An unconventional wedding


So … the principal reason for our trip to Israel … and by extension, Tuscany, and Provence. THE WEDDING. It was the celebration of a special nephew of Hirsh’s. It was also the most unconventional wedding we’ve been to.

The setting was a vineyard originally established by Baron de Rothschild (actually, Abraham Edmond Benjamin James de Rothschild) in the north of Israel, near a town called Zihron Ya’akov. Beautifully rustic, with lights strung along the vine rows, café-style tables and chairs, and pot plants in paper bags tied with string, the ceremony took place around sunset, gilded light playing across the vines and tables and crowds.


The lovely couple arrived together in a little dusty car, quietly and unannounced; the bride fetched her own posy of flowers out of the trunk and then the two, stationing themselves in the car park, laughed and greeted and hugged guests as they arrived.


A very cool “rabbi” in his embroidered Eastern shirt sipping the truly delectable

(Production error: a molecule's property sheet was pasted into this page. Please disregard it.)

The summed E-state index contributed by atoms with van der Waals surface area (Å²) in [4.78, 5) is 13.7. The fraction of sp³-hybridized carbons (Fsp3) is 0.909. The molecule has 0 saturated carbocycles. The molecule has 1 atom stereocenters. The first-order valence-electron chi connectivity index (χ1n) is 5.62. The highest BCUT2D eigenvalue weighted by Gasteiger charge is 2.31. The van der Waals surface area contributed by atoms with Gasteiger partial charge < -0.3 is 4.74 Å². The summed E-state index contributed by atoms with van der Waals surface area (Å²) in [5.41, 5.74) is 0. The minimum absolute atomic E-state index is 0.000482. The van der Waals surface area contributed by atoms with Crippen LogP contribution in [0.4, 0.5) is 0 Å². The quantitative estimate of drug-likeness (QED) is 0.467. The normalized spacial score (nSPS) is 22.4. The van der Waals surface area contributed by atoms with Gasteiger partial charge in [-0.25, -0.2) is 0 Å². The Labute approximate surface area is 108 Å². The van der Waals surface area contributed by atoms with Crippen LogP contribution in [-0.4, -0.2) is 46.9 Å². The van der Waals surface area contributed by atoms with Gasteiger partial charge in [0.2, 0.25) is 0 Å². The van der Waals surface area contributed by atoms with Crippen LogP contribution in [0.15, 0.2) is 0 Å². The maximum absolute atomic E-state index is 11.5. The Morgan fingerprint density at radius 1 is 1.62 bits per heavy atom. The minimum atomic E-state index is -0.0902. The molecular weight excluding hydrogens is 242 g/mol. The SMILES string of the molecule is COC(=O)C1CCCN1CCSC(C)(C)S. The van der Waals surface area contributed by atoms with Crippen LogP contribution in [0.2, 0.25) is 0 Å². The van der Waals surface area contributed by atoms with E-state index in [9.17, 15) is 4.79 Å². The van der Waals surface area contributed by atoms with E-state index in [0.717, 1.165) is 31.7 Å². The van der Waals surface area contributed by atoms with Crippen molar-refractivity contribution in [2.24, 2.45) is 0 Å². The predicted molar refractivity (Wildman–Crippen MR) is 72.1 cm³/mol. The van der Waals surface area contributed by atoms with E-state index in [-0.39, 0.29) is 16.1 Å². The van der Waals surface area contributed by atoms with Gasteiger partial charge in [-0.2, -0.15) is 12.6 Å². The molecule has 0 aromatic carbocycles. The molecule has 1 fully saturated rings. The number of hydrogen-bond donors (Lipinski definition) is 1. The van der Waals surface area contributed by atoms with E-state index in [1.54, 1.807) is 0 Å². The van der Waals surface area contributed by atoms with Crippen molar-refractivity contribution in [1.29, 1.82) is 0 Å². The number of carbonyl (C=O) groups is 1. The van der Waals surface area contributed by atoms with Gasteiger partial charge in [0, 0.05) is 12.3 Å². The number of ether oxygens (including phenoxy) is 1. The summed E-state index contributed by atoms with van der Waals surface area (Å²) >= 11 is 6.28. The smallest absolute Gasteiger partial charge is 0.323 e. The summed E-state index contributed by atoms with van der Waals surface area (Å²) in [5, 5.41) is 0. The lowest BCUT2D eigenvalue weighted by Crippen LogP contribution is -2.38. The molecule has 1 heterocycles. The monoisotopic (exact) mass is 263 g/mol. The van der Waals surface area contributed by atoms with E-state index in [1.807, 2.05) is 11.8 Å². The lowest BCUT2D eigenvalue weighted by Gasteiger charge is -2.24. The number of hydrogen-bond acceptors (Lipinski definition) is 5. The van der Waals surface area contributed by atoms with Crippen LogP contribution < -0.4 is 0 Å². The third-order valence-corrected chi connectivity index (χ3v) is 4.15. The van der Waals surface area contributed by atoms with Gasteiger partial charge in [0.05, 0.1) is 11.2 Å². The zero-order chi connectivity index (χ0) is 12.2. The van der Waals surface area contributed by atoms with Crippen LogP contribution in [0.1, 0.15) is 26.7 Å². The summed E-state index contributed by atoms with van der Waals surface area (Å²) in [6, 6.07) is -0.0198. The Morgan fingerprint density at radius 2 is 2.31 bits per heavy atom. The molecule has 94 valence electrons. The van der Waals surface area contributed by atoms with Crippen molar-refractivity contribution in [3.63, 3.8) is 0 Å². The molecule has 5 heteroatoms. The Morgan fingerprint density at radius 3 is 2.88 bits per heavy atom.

gin, mango & chilli cocktail; the bride retrieving her posy from the back of the car.

First came the eating, wandering up and down a series of contemporary designer food stalls lining both sides of the seating area, from coriander shrimp tails on skewers to salmon (and meat) burgers to roasted peppers and brinjal. The bar kept revellers lively with a mango, chilli and gin cocktail (among others) and a disco lured those with diamonds on the soles of their shoes to the dance floor.

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IMG_4489Only much later did the ceremony happen, conducted by a hip “rabbi”, a family friend from the UK who is trained to conduct civil ceremonies, whatever the persuasion or religion. The only traditional part was the Chuppah (the canopy beneath which the vows are made) and the groom stamping on a glass — among several interpretations of this ritual is the symbolism of the marriage union lasting as long as the glass is crushed: forever. Then the dancing began in earnest, way into the night, uh, early hours.



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Our final day in Israel was a rambunctious lunch with the entire family. Picture this: 18 adults and 14 young children arranged around two tables in a dining room / kitchen. For a child-free couple like Hirsh and myself, it was Interesting. But a warmer, more hug-filled send-off you wouldn’t find anywhere else.